After over a year of reflecting, rewatching and reviewing RWBY Volume 5, the best way I can describe the volume is as a series of ups and downs. There’s good parts, there’s alright parts, and there’s parts that made me want to scream into my pillow.
The final four episodes of V5 — ‘The More the Merrier’, ‘Vault of the Spring Maiden’, ‘Downfall’ and ‘Haven’s Fate’ — embody this sentiment. They are overall decent episodes, but there’s not a lot of memorable moments. Thus for my final review of RWBY Volume 5, I’ve taken a leaf out of Julia’s book and have used the same format as her Daredevil Season 2 review. I’ve broken down the season into what worked well, what didn’t work at all, and what worked just fine.
Well if the title of this article didn’t give it away, one of my primary issues with this part of the volume was female characters (in this case Weiss Schnee and Gretchen Reinhart)- getting hurt to further the development of male characters (in this case Jaune Arc and Hazel Rainart).
As it turns out, Hazel joined up with Salem after his younger sister Gretchen was killed during a training mission while she was studying at Beacon to become a Huntress. While this is certainly plausible in the world of RWBY, the fact that her character exists solely to give her brother motivation to join the villains is unpleasant, to say the least.
The only real plus I can see for this is how it provides Oscar a nice moment of character development as he takes to heart Ruby’s speech about choosing to be a Huntress. And while this does feel like an attempt to inject more agency into Gretchen’s character, it doesn’t change how Gretchen’s entire existence is to motivate Hazel. And as much as I enjoyed the moments between him and Ozpin/Oscar, it’s still uncomfortable to see his character development being based off a woman’s death.
And then there’s Jaune.
Now if there was ever a contentious character in RWBY, it would be Jaune. Pretty much all of his plot in volumes one and two had some aspect of sexism to them, with the awkward love triangle of V2 being the best example.
But here’s the thing—he got better. When all of the drama with Pyrrha was going down in V3, he was there, but his character development never took precedence. He was supportive and kind when Pyrrha needed it, but the narrative always remained focused around her. While her death definitely motivates Jaune, it was her arc being fulfilled, not his.
Sadly, the same cannot be said about V5. When Cinder spears Weiss, the moment is all about Jaune. Cinder explicitly attacked Weiss to get a rise out of Jaune, and the narrative makes no attempt to give Weiss any involvement in the situation. It’s all about Jaune’s anguish and how it helps him finally unlock his Semblance.
The whole scene is just one big bundle of misogyny. There’s no attempt to give Weiss any character development; she just lies there as Jaune gets his moment. It’s all the more unsettling given the awkward romantic history between the two. Had Weiss intentionally taken the blow—perhaps to save Ruby—it would’ve been another matter entirely. Her putting herself in harm’s way to protect the friends that she’s grown to love and cherish would have been a natural progression of her character arc. Sadly, both for Weiss and the series, which has been moving away from sexist tropes over the last few years, this was not the case.
Ruby’s Character Arc?
Once again, I found Ruby’s arc—or more accurately, lack thereof—a lowlight.
I’ll admit that things were a little bit better this time around. Ruby’s interactions with Cinder showcased a side of our hero we’ve rarely seen: anger. If you pay attention to the way Ruby says Cinder’s name, there’s clear anger in her voice. This isn’t the first time she’s done it either. Something I neglected to mention in my previous article was how Ruby behaves when she mentions Cinder to Qrow and Ozpin/Oscar. The way she says “what about the Fall Maiden?” hints at her ongoing animosity towards Cinder.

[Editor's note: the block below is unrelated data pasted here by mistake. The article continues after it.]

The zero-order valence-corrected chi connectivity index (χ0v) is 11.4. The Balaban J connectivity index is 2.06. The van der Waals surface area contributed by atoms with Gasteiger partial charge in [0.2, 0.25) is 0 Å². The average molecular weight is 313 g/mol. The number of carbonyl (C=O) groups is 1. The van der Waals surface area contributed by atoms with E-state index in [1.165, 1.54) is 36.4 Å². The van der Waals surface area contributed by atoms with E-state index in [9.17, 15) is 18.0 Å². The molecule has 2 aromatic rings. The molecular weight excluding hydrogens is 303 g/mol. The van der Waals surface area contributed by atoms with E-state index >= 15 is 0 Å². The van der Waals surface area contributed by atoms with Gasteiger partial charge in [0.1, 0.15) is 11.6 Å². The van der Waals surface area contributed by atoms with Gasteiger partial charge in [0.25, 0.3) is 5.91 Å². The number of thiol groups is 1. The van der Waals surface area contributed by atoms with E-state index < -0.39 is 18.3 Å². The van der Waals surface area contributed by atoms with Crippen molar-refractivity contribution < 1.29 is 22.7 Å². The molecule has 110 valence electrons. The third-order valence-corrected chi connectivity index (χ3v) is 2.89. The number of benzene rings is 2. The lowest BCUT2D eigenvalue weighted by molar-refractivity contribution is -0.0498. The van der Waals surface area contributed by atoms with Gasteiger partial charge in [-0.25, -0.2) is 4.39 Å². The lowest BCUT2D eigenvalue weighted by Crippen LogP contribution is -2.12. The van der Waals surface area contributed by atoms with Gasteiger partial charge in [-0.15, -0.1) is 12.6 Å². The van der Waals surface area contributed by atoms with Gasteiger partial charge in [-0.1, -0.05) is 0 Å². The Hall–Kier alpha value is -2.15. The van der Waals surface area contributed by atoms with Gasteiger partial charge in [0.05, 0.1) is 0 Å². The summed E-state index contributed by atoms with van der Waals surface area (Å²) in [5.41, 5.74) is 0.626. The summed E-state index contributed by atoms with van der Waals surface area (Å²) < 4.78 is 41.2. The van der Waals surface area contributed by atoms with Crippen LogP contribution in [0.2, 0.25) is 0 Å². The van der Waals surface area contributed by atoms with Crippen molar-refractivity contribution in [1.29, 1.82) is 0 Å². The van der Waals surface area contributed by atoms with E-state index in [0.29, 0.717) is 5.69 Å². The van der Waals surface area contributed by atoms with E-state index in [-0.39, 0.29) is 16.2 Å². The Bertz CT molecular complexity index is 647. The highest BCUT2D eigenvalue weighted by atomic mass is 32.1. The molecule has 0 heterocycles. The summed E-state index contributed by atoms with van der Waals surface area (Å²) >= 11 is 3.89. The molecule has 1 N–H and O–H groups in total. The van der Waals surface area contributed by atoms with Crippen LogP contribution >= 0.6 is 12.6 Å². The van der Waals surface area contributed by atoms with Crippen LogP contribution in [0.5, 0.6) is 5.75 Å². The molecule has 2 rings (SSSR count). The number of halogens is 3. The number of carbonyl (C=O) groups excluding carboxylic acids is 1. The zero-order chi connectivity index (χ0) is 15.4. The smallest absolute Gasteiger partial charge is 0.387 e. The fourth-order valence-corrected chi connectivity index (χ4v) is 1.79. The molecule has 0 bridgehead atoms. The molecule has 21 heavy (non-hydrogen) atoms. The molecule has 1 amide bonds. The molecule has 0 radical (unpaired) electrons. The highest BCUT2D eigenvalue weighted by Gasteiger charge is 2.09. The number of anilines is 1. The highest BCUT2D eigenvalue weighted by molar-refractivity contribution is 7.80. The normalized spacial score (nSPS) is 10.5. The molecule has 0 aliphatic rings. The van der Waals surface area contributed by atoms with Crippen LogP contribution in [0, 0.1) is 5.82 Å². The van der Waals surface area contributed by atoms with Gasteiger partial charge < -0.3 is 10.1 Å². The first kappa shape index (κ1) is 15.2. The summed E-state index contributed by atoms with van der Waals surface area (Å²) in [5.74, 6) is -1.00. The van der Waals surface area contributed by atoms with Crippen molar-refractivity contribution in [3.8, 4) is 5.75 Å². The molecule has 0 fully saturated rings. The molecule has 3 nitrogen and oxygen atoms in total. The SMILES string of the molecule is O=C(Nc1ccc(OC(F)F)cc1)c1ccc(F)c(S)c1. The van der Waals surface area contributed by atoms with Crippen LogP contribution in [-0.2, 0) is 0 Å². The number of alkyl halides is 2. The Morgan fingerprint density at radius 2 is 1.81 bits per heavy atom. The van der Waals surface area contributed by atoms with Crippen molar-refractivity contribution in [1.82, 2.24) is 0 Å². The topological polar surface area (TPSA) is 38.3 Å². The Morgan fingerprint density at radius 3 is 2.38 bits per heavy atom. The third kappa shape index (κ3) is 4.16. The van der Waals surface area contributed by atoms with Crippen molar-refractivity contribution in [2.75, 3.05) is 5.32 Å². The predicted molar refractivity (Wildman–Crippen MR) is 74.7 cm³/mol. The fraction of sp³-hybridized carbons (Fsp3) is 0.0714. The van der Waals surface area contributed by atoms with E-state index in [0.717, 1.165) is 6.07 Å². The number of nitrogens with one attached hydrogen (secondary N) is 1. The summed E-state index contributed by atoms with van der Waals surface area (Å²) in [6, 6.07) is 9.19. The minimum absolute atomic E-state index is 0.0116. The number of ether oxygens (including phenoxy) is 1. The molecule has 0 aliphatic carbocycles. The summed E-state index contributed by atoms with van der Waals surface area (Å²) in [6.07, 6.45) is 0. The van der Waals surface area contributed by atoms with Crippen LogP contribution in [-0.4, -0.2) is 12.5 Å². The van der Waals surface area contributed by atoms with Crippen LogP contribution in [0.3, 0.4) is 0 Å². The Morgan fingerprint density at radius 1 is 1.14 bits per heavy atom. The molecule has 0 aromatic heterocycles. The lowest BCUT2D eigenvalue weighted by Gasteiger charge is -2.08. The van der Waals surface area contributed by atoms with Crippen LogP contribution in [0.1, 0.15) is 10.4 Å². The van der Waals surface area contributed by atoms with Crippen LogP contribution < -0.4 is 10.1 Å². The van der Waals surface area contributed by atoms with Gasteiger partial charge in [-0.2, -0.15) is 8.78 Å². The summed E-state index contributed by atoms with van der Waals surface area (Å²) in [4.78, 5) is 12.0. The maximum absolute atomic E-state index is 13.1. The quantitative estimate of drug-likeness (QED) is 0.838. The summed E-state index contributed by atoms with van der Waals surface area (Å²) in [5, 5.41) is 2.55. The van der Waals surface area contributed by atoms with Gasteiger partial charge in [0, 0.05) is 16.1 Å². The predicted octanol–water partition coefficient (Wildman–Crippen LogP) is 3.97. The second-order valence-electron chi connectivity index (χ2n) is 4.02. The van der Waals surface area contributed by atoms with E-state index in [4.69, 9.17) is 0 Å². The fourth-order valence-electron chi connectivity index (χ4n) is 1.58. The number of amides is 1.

All of these little displays of Ruby’s anger towards Cinder were nice touches of character development for her, as they show Ruby’s experiences throughout the series have left her a little less naive and a little more bitter than where she was at the start of the series. But as much as I enjoy these little indicators of Ruby’s growth, they’re not enough.
At five volumes in, Ruby still has had precious little in the way of character development. While volume five has shown a bit of improvement, it’s still severely lacking. I mean, what even was her arc this volume? While episode five did show her feelings about the Fall of Beacon far more than V4 ever did, I can’t think of a single moment in V5 that felt like significant, tangible character growth for Ruby. She’s supposed to be the protagonist, and yet she feels more like a side character than anything else.
The last four episodes of V5 were essentially one giant fight sequence. RNJR, Qrow, Weiss, Yang and Oscar faced off against Cinder, Mercury, Emerald, Raven, Vernal, Hazel and Leo. The result?
It was okay.
I didn’t dislike the fight, I just didn’t love it. The choreography was solid and I enjoyed the individual fights, but the sequence just felt a little lacklustre. It certainly lacked the gravitas of the Fall of Beacon, the only other time the show has stretched out a battle over several episodes.
My main issue is that because there were so many one-on-one fights going on, it was impossible to show all of them in their entirety, with the exception of Raven vs Cinder (which I’ll cover later). The result is that while the fights are good, they’re not great. Not seeing how many of the fights conclude means the audience doesn’t get the full emotional impact of the fight, which was a shame since there were quite a few matchups with a lot of emotion behind them; Qrow vs Raven, Yang vs Mercury, and Jaune vs Cinder. While these fights all had some degree of emotional impact, the constant back and forth definitely lessened said impact.
Take Jaune vs Cinder. If that fight had occurred by itself, the writers wouldn’t have had to worry about balancing the run time against all of the other fights. More time could be spent exploring Jaune’s trauma, (excellent voice acting by Miles Luna, by the way) and Cinder’s character, such as what motivates her to be such a ruthless killer. The emotional beats between the two could be fully explored, rather than fighting for space amongst the other dozen characters.